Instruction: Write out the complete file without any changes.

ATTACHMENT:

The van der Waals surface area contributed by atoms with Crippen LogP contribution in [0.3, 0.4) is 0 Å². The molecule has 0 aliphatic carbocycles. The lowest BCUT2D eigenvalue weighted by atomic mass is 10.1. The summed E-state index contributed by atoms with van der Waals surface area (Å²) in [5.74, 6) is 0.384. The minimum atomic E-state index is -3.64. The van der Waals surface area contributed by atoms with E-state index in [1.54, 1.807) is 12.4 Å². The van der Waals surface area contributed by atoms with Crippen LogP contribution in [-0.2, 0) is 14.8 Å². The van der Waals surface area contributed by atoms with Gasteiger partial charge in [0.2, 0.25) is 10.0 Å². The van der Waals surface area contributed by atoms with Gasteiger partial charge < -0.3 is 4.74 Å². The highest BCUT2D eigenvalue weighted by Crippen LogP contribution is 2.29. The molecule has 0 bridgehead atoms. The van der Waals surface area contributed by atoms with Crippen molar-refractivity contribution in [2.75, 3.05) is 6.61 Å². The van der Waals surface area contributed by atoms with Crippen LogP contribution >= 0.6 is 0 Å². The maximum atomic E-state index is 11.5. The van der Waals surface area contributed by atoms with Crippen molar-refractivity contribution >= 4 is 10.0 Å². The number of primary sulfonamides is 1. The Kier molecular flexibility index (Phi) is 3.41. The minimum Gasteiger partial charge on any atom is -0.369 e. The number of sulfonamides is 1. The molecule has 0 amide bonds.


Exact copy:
The van der Waals surface area contributed by atoms with Crippen LogP contribution in [0.3, 0.4) is 0 Å². The molecule has 0 aliphatic carbocycles. The lowest BCUT2D eigenvalue weighted by atomic mass is 10.1. The summed E-state index contributed by atoms with van der Waals surface area (Å²) in [5.74, 6) is 0.384. The minimum atomic E-state index is -3.64. The van der Waals surface area contributed by atoms with E-state index in [1.54, 1.807) is 12.4 Å². The van der Waals surface area contributed by atoms with Crippen LogP contribution in [-0.2, 0) is 14.8 Å². The van der Waals surface area contributed by atoms with Gasteiger partial charge in [0.2, 0.25) is 10.0 Å². The van der Waals surface area contributed by atoms with Gasteiger partial charge < -0.3 is 4.74 Å². The highest BCUT2D eigenvalue weighted by Crippen LogP contribution is 2.29. The molecule has 0 bridgehead atoms. The van der Waals surface area contributed by atoms with Crippen molar-refractivity contribution in [2.75, 3.05) is 6.61 Å². The van der Waals surface area contributed by atoms with Crippen LogP contribution >= 0.6 is 0 Å². The maximum atomic E-state index is 11.5. The van der Waals surface area contributed by atoms with Crippen molar-refractivity contribution >= 4 is 10.0 Å². The number of primary sulfonamides is 1. The Kier molecular flexibility index (Phi) is 3.41. The minimum Gasteiger partial charge on any atom is -0.369 e. The number of sulfonamides is 1. The molecule has 0 amide bonds.